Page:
Chandrasekaran also reported that representatives of rural development and education projects came to Marja initially and then retreated to the province centre. They appear to be as convinced as the population that the Taliban will continue to be a powerful presence in the region.

That was not supposed to happen when the U.S.-NATO declared victory in Marja three months ago. To ensure that no Taliban would be able to operate in the area, McChrystal had deployed nearly 15,000 U.S., British and Afghan troops to control Marja’s population.

Despite news media references before and during the offensive to Marja as a “city of 80,000”, it was an agricultural area whose population of about 35,000 was spread over some 120 square kilometres, based on the fewer than 50 dwellings shown on the Google Earth map of a 1.2 kilometre segment of the area.

That means the 15,000 NATO and Afghan troops provide a ratio of one occupying soldier for every two members of the population. Counterinsurgency doctrine normally calls for one soldier for every 50 people in the target area.

The fact that the U.S.-NATO forces could not clear the Taliban from Marja despite such an unusually heavy concentration of troops is devastating evidence that the McChrystal strategy has failed.

Throughout 2009, media coverage of the war was focused on plans for a new offensive strategy that promised to turn the war around. But Thursday’s double dose of bad news suggests a cascade of news stories to come that will reinforce the conclusion that the war is futile.

That in turn could lead to what might be an “Iraq 2006 moment” – the swift unraveling of political support for the war on the part of the elected and unelected political elite, as occurred in the Iraq War in the second half of 2006. The collapse of elite political support for the Iraq War followed months of coverage of sectarian violence showing the U.S. military had lost control of the war.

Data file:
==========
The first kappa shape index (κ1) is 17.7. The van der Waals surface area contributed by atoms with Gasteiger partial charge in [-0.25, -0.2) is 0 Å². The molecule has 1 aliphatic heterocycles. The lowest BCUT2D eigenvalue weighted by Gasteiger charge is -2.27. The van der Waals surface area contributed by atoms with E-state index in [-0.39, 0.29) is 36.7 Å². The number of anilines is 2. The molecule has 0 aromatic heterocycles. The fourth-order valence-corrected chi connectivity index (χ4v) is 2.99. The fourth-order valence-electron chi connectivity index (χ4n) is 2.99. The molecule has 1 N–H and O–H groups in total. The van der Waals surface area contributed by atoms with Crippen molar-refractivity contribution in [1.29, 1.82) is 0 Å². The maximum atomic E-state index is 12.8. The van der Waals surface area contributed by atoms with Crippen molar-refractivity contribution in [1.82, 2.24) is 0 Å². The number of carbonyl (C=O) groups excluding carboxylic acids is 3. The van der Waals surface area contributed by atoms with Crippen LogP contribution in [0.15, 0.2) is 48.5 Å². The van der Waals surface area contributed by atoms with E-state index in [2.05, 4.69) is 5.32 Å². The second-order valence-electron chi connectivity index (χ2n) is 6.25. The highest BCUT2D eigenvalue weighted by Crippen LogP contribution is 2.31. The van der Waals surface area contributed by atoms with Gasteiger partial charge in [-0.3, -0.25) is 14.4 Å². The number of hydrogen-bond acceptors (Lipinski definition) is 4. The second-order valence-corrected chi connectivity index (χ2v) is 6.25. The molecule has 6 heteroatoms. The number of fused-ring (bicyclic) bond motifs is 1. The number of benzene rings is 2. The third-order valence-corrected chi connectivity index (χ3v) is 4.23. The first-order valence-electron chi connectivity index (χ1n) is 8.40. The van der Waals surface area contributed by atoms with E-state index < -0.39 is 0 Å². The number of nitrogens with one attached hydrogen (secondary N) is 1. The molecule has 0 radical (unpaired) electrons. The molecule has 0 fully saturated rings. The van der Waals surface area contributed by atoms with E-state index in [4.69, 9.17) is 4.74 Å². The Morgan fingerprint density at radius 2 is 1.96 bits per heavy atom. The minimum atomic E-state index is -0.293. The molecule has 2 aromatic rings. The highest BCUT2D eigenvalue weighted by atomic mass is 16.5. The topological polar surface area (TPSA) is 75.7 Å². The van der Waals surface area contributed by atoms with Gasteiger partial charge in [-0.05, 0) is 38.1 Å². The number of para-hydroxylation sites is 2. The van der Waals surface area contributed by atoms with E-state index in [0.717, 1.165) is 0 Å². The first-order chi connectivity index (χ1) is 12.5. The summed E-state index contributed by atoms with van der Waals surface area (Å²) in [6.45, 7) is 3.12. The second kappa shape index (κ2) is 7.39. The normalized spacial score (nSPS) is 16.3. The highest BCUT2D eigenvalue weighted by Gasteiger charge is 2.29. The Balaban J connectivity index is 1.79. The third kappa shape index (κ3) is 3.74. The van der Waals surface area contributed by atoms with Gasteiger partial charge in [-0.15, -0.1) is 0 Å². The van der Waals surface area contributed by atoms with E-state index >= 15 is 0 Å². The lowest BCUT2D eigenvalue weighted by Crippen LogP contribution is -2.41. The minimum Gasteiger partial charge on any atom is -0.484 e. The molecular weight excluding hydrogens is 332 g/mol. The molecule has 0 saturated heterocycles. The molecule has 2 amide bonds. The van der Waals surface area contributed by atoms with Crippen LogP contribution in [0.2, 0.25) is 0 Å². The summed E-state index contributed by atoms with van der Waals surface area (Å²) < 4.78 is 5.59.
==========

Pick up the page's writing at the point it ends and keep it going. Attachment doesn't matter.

McChrystal is still hoping, however, to be given much more time to change the attitudes of the population in Helmand and Kandahar.

Chandrasekaran quoted “a senior U.S. military official in Afghanistan” – the term often used for McChrystal himself – as saying, “We’re on an Afghan timetable, and the Afghan timetable is not the American timetable.” The official added, “And that is the crux of the problem.”

McChrystal and his boss, CENTCOM chief Gen. David Petraeus, may now be counting on pressure from the Republican Party to force President Barack Obama to reverse his present position that withdrawal of U.S. troops will begin next year.

That was the view expressed Thursday by retired Army lieutenant colonel and former Petraeus aide John Nagl, a leading specialist on counterinsurgency who is now president of the Centre for a New American Security.

After the organisation’s annual conference, Nagl told IPS that Obama will have to shift policy next year to give more time to McChrystal, because he would otherwise be too vulnerable to Republican attacks on his Afghanistan policy going into the 2012 election campaign.

Gareth Porter is an investigative historian and journalist specialising in U.S. national security policy. The paperback edition of his latest book, “Perils of Dominance: Imbalance of Power and the Road to War in Vietnam”, was published in 2006.